Behind The Joy #10: Details…They Are Everywhere


So…you decided to self-publish. You ran the numbers, and figured out a plan to raise the necessary funds. Sweet. Now, its time to get down to business. Literally. This article is a shotgun blast of some of the details you are now responsible for as an independent game publisher. It is meant to scare you…a little. Nothing here will be treated exhaustively. You will need to research each individual area and apply it to your game. In roughly chronological order, here we go…


ART (In Search of Shelf Appeal)


            Good art can’t make a bad game good, but it can make a good game great! The bottom line is that people can’t enjoy your game unless they play it, and they won’t play it unless the art grabs their attention. The best way to find an artist is to walk the aisles of your local game store. See which boxes catch your eye. Then go to BoardGameGeek, and contact the artists responsible for those games. When you do, have a list of the number of illustrations required, the type of components, and what graphic layout you want them to do (card, board, rules, etc.). Ask if they are available, and for a quote. Chances are if they are busy they may be able to refer you to someone they think might be a good fit. The board game industry is awesome in this way. Actually this is how we found the artist for Commissioned. Kenneth Spond did a fantastic job for us. If you like how Commissioned looks and need an artist, send him an email!


MARKETING (Customers Don’t Grow On Trees)


            The board game industry is growing by leaps and bounds. While that brings customers, it also introduces new publishers. The competition is friendly, but fierce. You will need a healthy budget for marketing. You can place advertisements on BoardGameGeek, Facebook, and Twitter. You can reserve booths, produce signs, and give out stuff at conventions. You can setup events at local game stores. All these are good ideas, and all of them cost money. You will need to assess your ability to travel, and prioritize accordingly. Conventions are probably the best return on your money, but only after you have a product to sell. Also, if your day job prevents you from travelling frequently (like us), the Double Exposure Envoy program is an interesting way to get your game in front of a lot of people. It isn’t cheap, but the service is top notch!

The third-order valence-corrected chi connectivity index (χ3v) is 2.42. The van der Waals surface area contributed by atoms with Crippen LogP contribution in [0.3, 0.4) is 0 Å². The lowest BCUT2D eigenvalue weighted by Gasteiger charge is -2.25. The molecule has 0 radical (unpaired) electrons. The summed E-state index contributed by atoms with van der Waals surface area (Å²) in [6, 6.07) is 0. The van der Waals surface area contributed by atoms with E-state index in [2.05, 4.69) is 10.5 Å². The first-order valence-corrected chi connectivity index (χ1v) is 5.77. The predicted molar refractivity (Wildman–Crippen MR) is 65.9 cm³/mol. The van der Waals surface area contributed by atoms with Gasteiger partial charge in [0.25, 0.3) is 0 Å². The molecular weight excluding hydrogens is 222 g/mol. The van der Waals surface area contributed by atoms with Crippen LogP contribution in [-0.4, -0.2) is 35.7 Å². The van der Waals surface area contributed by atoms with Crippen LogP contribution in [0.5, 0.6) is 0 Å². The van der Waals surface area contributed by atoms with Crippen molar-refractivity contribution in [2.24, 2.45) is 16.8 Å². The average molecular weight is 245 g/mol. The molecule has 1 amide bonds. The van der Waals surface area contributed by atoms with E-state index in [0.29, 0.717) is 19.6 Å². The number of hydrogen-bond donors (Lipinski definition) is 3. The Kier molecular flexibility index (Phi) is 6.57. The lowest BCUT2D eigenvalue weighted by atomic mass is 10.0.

PRODUCTION (Good, Cheap, or Fast…Pick Two)


            The growth of the industry is spurring an expansion of printing services. You can find reputable manufacturers in Germany, France, Brazil, China, Canada, & the US. Each offers a slightly different blend of customer service, speed, cost, and quality. Do your homework, get multiple quotes, and make sure the company is going to deliver what they promise. Recognize that it will be a back-and-forth relationship as you send in art files, proof samples, produce games, and ship them. We settled on Quality Playing Cards & Games for Commissioned. They are a US company with factories in Florida and in China. We have been very happy with our service, and would recommend them to other new companies.


FULFILLMENT (Logistics Make The World Go Round)


Shipping your game to people around the world could be an entire blog of its own. Wait, it already is! If you want a “how-to” manual on fulfilling games to Kickstarter backers everywhere, go to, click on the KS lessons, and read everything Jamey Stegmaier has ever written about shipping. Then, read it again. The first time will probably make your head hurt. The second time through, you will start to connect the dots. We are following his model, and will be fulfilling to backers from Australia to Germany. We are tremendously grateful for Jamey’s blog, and hope it helps you as much as it helped us.


If that sounded overwhelming, good. It was supposed to. Remember it doesn’t all happen immediately. You will be able to take it a stage at a time, but you will have to do it all. Next week, we will talk about setting your crowd-funding campaign apart from the crowd. As always, fire away with comments & questions!



Pat & Kat Lysaght